– I don’t agree that the European banking sector is weak. It is much stronger than it was before the crisis, and the supervision is quite good.
– Why do you think so? There are examples to the contrary. For instance, Deutsche Bank is, to a certain extent, still suffering a reputational and business crisis; many other banks have bonds of weak economies, such as Greece or Italy, on their balance sheets. Also, it is said that if the ECB cuts down its monetary incentives it may hit European banks hard.
– I don’t share this view. As I have said, the finance industry has grown much stronger, and all its participants have proved since 2008 that they can collaborate and that people can trust the industry. It is strong enough to withstand a possible external shock.
– What are the primary risks for the global economy and the financial system that you see today?
– The greatest risk is probably the geopolitical one. Also, the EU and the Eurozone must ensure a stronger coordination in their budgetary and economic policy so that problems in one country wouldn’t bring grave consequences to other countries.
– The USA and the EU have introduced a number of sanctions against Russia. It has also been said that Russian banks will probably be disconnected from the SWIFT system. Is it hard to do?
– The sanctions are a consequence of a number of geopolitical events. This is why it isn’t advisable to concentrate on what might or might not happen. A constant dialogue is needed to find a solution to the problems which gave rise to the sanctions. Everything else is speculation.
– It looks like only the EU stands for the dialogue; neither Russia, nor Great Britain, nor the USA are interested in starting a dialogue. It’s not only the question of Ukraine now – it’s about the Skripal case, for instance, or the interference with American elections.
– For a dialogue, two sides are needed. Some elements of a dialogue can be seen: for example, the summer meeting of the Chancellor of Germany and the President of Russia, and other events – these are positive steps in this direction. The issues to be discussed are complicated, there’s no easy solution. However, Europe needs Russia just as Russia needs Europe because we live on the same continent.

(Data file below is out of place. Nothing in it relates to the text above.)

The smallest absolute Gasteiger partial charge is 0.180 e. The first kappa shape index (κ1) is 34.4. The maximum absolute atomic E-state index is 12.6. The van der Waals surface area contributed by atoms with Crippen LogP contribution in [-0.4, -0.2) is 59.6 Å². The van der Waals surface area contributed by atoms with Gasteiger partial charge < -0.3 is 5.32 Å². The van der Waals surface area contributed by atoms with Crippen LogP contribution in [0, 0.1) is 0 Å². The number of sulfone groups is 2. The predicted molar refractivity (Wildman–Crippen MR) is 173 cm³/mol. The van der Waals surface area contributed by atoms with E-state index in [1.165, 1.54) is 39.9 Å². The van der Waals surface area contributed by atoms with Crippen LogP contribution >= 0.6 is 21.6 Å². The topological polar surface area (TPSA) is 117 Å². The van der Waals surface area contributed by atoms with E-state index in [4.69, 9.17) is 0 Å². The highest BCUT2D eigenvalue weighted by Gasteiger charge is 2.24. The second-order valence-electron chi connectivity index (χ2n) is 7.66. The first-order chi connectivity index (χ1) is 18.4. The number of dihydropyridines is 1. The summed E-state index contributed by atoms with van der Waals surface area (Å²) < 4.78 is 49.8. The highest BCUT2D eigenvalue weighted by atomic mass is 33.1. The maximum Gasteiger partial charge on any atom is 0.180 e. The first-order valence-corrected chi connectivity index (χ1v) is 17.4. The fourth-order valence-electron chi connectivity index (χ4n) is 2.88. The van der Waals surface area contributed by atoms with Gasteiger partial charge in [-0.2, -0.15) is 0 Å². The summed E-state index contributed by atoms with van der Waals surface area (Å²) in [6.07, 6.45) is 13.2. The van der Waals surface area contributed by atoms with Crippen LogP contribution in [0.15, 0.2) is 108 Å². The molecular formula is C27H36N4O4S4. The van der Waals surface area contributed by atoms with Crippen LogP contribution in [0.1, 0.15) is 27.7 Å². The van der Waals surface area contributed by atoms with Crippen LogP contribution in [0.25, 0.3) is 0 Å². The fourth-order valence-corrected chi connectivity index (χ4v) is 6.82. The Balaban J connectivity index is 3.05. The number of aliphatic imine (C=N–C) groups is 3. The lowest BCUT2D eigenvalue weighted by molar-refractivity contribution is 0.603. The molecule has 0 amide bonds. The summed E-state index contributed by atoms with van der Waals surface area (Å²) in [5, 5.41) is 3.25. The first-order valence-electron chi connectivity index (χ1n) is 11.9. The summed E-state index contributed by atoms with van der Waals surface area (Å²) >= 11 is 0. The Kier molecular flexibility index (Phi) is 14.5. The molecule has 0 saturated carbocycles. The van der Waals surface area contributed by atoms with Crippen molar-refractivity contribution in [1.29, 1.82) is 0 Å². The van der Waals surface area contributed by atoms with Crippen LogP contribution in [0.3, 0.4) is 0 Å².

– The USA is considering increased pressure as a solution to the problem. In particular, this can include a prohibition on buying Russia’s national debt. Does the EU consider such a possibility?
– I don’t speculate on possible potential measures. I think we must focus (and European leaders are already doing it) on searching for a solution to the original problems which caused the sanctions. This is more profitable than speculating about what can possibly happen in future. Besides, there is a great number of other matters, apart from geopolitical issues, that must be solved together – the much discussed digital assets, for one. This can serve as a means to keep us from building new walls in place of the ones we demolished 30 years ago.
– Can cryptocurrencies be used to circumvent sanctions?
– No, this isn’t a thing to do, surely! (Laughs.)
former Minister of Finance of Luxembourg, Chairman of the Board of Directors of BIL (Banque Internationale à Luxembourg)
Born in 1963 in Esch-sur-Alzette (Luxembourg). Graduated in business law from Université Paris 1 Panthéon-Sorbonne. Obtained a Master’s Degree in comparative law from the University of Cambridge (UK) and a Master of Laws Degree from Harvard Law School.
1994: Member of Parliament of Luxembourg
1998: Minister of Justice, Minister of the Treasury and Budget
2009: Minister of Finance
2014: Vice Chairman at Deutsche Bank Group in London
2016: Chairman of the Board of Directors of BIL (Banque Internationale à Luxembourg), Partner of Elvinger Hoss (Luxembourgish law firm)
The Grand Duchy of Luxembourg
a state in Western Europe
Area: 2,586 sqkm
Population (asofJanuary 1, 2018): 602,005
GDP (as of 2017, expressed in current prices): 55.3 billion euro
Inflation rate (as of October, 2018, on an annual basis): 2.01%
Unemployment (as of September, 2018): 5.4%
Foreign trade turnover (as of 2017):
Exports: 123.36 billion euro
Imports: 104.95 billion euro
National debt (as of late 2017): 23% of GDP
Luxembourg was established in 963 as a county, becoming a duchy in 1354. At different times of its history it was controlled by German, French, Austrian, Dutch, and Spanish rulers. In 1867, Luxembourg’s independence and neutrality were affirmed by the Treaty of London (in 1948 the article on neutrality was removed from the state’s constitution). Luxembourg is a constitutional monarchy; since 1890 the ruling dynasty is the House of Nassau.